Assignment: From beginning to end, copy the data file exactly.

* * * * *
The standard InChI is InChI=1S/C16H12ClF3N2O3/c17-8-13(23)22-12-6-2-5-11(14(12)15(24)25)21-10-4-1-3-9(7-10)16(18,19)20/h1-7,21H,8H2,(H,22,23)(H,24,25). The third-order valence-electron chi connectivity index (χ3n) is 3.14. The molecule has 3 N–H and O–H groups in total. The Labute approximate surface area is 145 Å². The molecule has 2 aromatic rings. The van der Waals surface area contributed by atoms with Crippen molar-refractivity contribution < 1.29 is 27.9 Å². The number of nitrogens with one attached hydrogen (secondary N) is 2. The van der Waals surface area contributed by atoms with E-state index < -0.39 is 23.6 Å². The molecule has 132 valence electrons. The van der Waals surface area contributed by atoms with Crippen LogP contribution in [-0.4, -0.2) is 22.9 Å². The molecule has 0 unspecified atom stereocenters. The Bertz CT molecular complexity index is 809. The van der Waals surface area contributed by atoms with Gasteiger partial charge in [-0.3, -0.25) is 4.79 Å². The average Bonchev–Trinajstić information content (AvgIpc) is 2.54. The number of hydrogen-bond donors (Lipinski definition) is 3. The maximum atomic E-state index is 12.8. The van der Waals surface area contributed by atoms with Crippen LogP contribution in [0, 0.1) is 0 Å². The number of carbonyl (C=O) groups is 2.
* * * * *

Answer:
The standard InChI is InChI=1S/C16H12ClF3N2O3/c17-8-13(23)22-12-6-2-5-11(14(12)15(24)25)21-10-4-1-3-9(7-10)16(18,19)20/h1-7,21H,8H2,(H,22,23)(H,24,25). The third-order valence-electron chi connectivity index (χ3n) is 3.14. The molecule has 3 N–H and O–H groups in total. The Labute approximate surface area is 145 Å². The molecule has 2 aromatic rings. The van der Waals surface area contributed by atoms with Crippen molar-refractivity contribution < 1.29 is 27.9 Å². The number of nitrogens with one attached hydrogen (secondary N) is 2. The van der Waals surface area contributed by atoms with E-state index < -0.39 is 23.6 Å². The molecule has 132 valence electrons. The van der Waals surface area contributed by atoms with Crippen LogP contribution in [-0.4, -0.2) is 22.9 Å². The molecule has 0 unspecified atom stereocenters. The Bertz CT molecular complexity index is 809. The van der Waals surface area contributed by atoms with Gasteiger partial charge in [-0.3, -0.25) is 4.79 Å². The average Bonchev–Trinajstić information content (AvgIpc) is 2.54. The number of hydrogen-bond donors (Lipinski definition) is 3. The maximum atomic E-state index is 12.8. The van der Waals surface area contributed by atoms with Crippen LogP contribution in [0, 0.1) is 0 Å². The number of carbonyl (C=O) groups is 2.